i will agree that there is something about the more expensive ukes that the cheaper ones don't have, but it's like the difference between my $6,000 bassoon and my old teacher's $21,000 bassoon. Both are solid maple, but his was aged a little more and had just enough of a better tonal quality to make me drool. there are professionals that use my model and i know i can get my bassoon to sing, but there is something about that $21,000 bassoon that makes me want to take out a loan to buy one. if i ever did that, tho, i'd probably take out another $2k and buy a really good uke too haha.

byjimini
06-30-2010, 06:46 AM
"It doesn’t matter what you play. The only thing that matters is that you are playing and it is bringing you some joy."

Such a fine statement right there, gets a thumbs up from me.

Joeythegrape
06-30-2010, 05:45 PM
I recently slapped some Aquilla strings on a soprano my dad found in a dumpster outside a school about 15 years ago and it sounds pretty nifty.

So it cost about $8.50 CAN and it sounds great for bluegrass and classical. Doesn't sound Hawaiian at all mind you (it's a low-G).


It's a Hoffman model 201 (made in japan) if that means anything to anyone. It doesn't mean anything to google.

StereoJoker
06-30-2010, 09:11 PM
I recently slapped some Aquilla strings on a soprano my dad found in a dumpster outside a school about 15 years ago and it sounds pretty nifty.

Whoa, whoa, whoa, in a dumpster? It saddens me to know that there are folks who decide to chuck instruments willy-nilly like that. But at the same time, thumbs up for you and your freebie! (Even though I'm completely unfamiliar with that type of uke -- is it particularly old?)

GrumpyCoyote
06-30-2010, 09:52 PM
Whoa, whoa, whoa, in a dumpster? It saddens me to know that there are folks who decide to chuck instruments willy-nilly like that. But at the same time, thumbs up for you and your freebie! (Even though I'm completely unfamiliar with that type of uke -- is it particularly old?)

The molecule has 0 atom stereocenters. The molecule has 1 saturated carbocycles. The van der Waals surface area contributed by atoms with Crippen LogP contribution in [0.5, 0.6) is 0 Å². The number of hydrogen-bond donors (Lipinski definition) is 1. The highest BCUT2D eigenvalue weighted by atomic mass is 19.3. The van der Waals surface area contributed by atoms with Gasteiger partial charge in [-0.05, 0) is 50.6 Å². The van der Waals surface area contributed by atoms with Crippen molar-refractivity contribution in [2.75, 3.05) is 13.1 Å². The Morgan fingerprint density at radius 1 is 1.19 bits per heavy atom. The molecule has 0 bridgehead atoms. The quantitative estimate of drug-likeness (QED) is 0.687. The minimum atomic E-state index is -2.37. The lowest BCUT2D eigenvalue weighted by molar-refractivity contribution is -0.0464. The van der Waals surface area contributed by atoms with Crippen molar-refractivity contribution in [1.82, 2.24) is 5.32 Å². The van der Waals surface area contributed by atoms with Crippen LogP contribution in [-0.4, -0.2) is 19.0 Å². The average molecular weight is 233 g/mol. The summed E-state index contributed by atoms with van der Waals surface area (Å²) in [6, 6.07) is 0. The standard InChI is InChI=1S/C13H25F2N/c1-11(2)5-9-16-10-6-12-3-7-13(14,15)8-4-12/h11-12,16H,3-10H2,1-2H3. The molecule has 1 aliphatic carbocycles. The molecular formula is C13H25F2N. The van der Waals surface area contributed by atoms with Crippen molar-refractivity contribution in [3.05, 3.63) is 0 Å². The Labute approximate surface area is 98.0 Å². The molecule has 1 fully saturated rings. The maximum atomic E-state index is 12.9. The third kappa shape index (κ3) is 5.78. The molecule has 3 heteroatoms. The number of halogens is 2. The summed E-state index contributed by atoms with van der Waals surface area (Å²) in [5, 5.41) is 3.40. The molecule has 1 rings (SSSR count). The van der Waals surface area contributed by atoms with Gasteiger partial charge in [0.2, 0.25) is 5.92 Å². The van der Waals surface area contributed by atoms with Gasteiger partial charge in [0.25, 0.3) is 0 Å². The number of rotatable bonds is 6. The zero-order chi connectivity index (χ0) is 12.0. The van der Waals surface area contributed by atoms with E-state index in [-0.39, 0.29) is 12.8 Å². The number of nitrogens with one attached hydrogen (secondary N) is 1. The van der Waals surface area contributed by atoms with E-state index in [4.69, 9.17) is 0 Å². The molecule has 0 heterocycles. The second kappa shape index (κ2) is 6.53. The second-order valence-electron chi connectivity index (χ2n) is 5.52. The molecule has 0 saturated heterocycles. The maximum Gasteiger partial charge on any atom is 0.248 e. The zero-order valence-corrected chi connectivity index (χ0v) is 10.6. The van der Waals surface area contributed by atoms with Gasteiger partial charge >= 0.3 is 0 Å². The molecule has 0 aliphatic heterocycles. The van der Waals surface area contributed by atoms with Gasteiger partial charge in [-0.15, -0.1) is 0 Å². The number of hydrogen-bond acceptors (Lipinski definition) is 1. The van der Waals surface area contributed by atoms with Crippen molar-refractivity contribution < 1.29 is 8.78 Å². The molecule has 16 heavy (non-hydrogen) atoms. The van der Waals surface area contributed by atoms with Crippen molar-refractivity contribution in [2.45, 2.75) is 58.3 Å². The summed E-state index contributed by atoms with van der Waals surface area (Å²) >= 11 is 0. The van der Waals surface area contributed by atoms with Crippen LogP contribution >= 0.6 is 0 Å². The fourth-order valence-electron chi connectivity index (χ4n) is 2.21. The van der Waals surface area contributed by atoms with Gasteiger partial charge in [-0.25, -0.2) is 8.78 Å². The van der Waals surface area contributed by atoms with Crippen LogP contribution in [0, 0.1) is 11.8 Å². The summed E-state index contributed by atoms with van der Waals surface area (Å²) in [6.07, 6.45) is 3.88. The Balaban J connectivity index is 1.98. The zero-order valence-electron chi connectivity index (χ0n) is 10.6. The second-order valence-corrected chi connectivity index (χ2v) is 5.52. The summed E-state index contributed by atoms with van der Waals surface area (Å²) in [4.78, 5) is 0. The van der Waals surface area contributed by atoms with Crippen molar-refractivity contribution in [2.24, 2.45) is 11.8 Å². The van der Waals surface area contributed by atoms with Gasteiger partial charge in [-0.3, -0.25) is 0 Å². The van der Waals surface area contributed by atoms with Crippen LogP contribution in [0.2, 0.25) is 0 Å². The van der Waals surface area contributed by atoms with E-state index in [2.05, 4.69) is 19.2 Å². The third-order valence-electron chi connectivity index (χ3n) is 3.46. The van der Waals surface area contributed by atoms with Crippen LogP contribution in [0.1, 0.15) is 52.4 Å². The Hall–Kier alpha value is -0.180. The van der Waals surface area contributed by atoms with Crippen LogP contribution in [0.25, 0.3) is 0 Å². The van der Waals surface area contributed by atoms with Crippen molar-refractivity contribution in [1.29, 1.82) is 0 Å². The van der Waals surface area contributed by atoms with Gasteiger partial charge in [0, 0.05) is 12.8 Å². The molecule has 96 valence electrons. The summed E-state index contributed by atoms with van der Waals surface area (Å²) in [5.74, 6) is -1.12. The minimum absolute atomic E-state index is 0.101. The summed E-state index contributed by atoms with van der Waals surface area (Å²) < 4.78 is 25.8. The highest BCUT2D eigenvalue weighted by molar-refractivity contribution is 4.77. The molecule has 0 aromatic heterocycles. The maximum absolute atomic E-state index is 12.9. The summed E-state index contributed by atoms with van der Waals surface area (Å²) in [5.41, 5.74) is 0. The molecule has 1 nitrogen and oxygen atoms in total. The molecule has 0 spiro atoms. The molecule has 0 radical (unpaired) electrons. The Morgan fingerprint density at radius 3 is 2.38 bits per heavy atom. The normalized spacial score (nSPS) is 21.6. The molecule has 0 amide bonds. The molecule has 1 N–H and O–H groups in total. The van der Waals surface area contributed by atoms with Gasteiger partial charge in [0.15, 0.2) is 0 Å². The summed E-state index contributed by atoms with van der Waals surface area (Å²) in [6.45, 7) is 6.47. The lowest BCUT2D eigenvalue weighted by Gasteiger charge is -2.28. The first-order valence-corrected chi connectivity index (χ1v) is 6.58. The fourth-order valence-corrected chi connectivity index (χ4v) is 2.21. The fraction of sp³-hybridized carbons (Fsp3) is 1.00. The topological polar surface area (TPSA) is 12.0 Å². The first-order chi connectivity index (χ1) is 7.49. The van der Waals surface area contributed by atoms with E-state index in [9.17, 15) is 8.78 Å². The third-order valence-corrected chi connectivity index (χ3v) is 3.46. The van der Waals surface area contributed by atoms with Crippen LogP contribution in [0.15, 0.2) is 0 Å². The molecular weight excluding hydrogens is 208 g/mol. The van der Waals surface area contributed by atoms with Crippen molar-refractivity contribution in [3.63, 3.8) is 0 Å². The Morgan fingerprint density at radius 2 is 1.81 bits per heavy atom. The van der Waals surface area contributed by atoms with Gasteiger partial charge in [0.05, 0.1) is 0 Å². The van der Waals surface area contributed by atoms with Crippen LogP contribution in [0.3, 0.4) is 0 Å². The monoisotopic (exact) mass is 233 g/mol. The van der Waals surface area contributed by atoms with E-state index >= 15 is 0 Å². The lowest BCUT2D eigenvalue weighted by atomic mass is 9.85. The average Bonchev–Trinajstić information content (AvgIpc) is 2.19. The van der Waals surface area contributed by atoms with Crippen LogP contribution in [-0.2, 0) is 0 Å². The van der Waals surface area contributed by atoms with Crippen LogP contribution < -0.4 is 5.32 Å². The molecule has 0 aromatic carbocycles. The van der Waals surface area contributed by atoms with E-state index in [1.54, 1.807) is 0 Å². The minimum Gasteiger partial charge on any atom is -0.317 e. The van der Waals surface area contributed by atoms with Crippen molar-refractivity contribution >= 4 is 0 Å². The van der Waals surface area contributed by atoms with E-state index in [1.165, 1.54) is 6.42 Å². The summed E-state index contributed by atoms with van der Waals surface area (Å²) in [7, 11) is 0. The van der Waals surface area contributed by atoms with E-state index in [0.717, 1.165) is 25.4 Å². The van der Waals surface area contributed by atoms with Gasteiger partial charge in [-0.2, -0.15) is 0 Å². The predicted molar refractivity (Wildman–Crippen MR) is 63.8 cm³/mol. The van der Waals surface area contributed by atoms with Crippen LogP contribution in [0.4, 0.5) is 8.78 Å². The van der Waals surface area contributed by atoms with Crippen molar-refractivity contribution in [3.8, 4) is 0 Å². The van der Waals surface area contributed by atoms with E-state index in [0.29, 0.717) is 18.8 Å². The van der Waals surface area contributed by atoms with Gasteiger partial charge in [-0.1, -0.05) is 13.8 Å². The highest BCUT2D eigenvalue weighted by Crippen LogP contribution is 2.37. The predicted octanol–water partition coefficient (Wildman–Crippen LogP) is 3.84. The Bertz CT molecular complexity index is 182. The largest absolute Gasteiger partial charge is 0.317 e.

There was a time, just a few years ago and in large chunks of this country, that ukes were decoration at best. They were hardly considered instruments at all. Just a novelty knicknak you pick up in the islands - or a toy guitar, meant to be played with, not actually tuned and played.

It was largley the fault of course, of novelty and toy companies making unplayable facsimiles of ukes and selling them for peanuts. You couldn't tune some of these things to save your life. It's no wonder they stopped being associated broadly with musical instruments.

Tossing one in the trash for most people would be akin to tossing out an old print of the beach or a string of tiki lights. Just decoration gone dated.

Thankfully those days are gone for now. They may not be looked at favorably by everyone, but most acknowledge they are at least instruments.

beergeek
06-30-2010, 11:05 PM
I'm pretty much in agreement with what's been said here. You can see from my sig, I have a pretty good sampling of low to mid to high end ukes.

My only criteria for an inexpensive instrument is that it has good intonation up and down the fretboard, it shouldn't cramp my hands or shred my fingers and it shouldn't sound like mud.

The LU-11 cost me $70 with a gigbag, an extra set of Aquilas and tax. I played a $99 Mitchell concert cutaway in a music store the other day that sounded fabulous. I didn't buy it but I'm still thinking I will ;)

As long as the quality of the instrument does not make it difficult to play and the sound is not unpleasant, it's a winner in my book.